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Picture This: What Is HD?

Oct 1, 2004 12:00 PM, By Jeff Sauer


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A couple of weeks ago, I got into a discussion with some family members about HDTV, and it was a little discouraging. Admittedly, my family isn't as sophisticated as the average Sound & Video Contractor reader when it comes to HDTV and high-definition video, but I'd like to think that they are reasonably aware, at least relative to the average consumer. But if that is so and if this conversation was any indication, there are a lot of misconceptions out there.

When it comes to HD-ready digital displays and the associated migration from analog to digital television, I'm pretty sure my family's confusion is not unique. I've heard some of the same inaccurate impressions from electronics salespeople, cable TV professionals, and even booth personnel at industry trade shows.

CONFUSED?

Here's an example of that confusion: “We really ought to just replace our old TV set, but we're thinking we should just wait because we'll have to get a new one again in 2007, when the new HDTV sets come out.”

I've learned that it's apparently a common angle for superstore salespeople to claim that today's analog TVs simply won't work after the magic FCC migration year of 2006. However, those salespeople have missed the mark badly if the potential buyer didn't get the message that he or she could buy a replacement now. On the other hand, I suppose it's just been within the last couple of months that a majority of business and consumer plasmas have reached minimal HD native resolutions, raising the norm from 853 by 480 (wide VGA) to 1280 by 768 or some similar XGA or wide XGA pixel count.

Still, the end of analog broadcast just isn't on the horizon. The FCC's target year for all (actually 85 percent of) U.S. TV stations to be broadcasting digital signals may be 2006, but that is unlikely to happen, even according to FCC Chairman Michael Powell. Even if the stations are ready, a critical mass of consumers with digital-capable television sets won't be ready to watch the programming by then. This current year is the first time that monitors with the necessary built-in ATSC tuners have been available, and no one is predicting mass adoption in two years. At least the professional AV market benefits slightly. Because tuners are still rare and expensive, most business and commercial flat panels generally do not include a TV tuner at all, and that saves money on technology that has yet to reach high-volume pricing.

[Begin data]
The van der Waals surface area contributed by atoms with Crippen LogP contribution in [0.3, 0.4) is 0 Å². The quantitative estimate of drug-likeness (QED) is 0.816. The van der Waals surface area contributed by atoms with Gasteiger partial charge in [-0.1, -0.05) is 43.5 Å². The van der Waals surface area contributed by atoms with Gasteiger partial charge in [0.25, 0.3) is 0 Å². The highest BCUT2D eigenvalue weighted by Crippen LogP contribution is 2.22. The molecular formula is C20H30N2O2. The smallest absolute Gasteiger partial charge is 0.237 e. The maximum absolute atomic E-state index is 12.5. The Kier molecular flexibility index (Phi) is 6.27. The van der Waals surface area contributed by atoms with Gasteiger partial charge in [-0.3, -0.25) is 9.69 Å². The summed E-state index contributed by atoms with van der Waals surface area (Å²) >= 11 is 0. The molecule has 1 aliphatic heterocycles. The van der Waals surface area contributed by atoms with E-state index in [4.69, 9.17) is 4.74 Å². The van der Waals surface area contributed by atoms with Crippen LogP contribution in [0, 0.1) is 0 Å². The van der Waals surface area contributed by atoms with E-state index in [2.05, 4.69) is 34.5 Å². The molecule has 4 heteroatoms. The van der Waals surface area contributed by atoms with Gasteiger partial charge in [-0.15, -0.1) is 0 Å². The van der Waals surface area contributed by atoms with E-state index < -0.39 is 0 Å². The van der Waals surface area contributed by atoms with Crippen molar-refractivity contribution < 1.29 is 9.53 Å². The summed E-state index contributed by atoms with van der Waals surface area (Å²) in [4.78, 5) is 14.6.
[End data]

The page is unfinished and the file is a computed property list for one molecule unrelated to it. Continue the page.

Isn't HD the same as digital TV?

I'm betting most readers have heard that one. It's one of the most common misconceptions out there. Although all HDTV is DTV, all digital is not high definition. Actually, industry veterans will recall the initial analog HDTV attempts and even modest success in Japan more than a decade ago. And today's most common HD connectivity from source to display is through analog component interfaces, but for all current intents and purposes, HD is digital during distribution. The difference between SD and HD is, of course, resolution. Standard definition digital video (CCIR-601) is 720 by 480 (really 720 by 486), and HD is 1280 by 720 (or 720p progressive scan) or 1920 by 1080 (usually 1080i for interlaced video). Simple math says there's a lot more data in HD, thus the clearer picture.

What's more, the FCC's target of 2006 is for migration to DTV and not to HDTV, though there is a clear implication that the temptation of HD picture quality will help drive the transition. For content owners, the change from distributing analog frequency information to sending digital data over the air and through cable wires offers increased revenue potential. Digital distribution is also far more efficient than analog broadcast because a broadcaster or cable provider can send roughly four times as many digital channels of similar image quality over the same bandwidth. HDTV channels, not surprisingly, use up more bandwidth than standard definition channels but roughly as much as one analog channel.

What's enhanced TV?

It's marketing. With the majority of plasma monitors being 853 by 480 until recently, many vendors started calling their displays enhanced TV, or EDTV, to suggest that a digital picture looks better than an analog picture. That's not inherently true, because DTV is most commonly still a digital representation of an analog original. However, in practice staying digital can eliminate a lot of the noise that typically compromises analog, making digital a potentially clearer, cleaner image.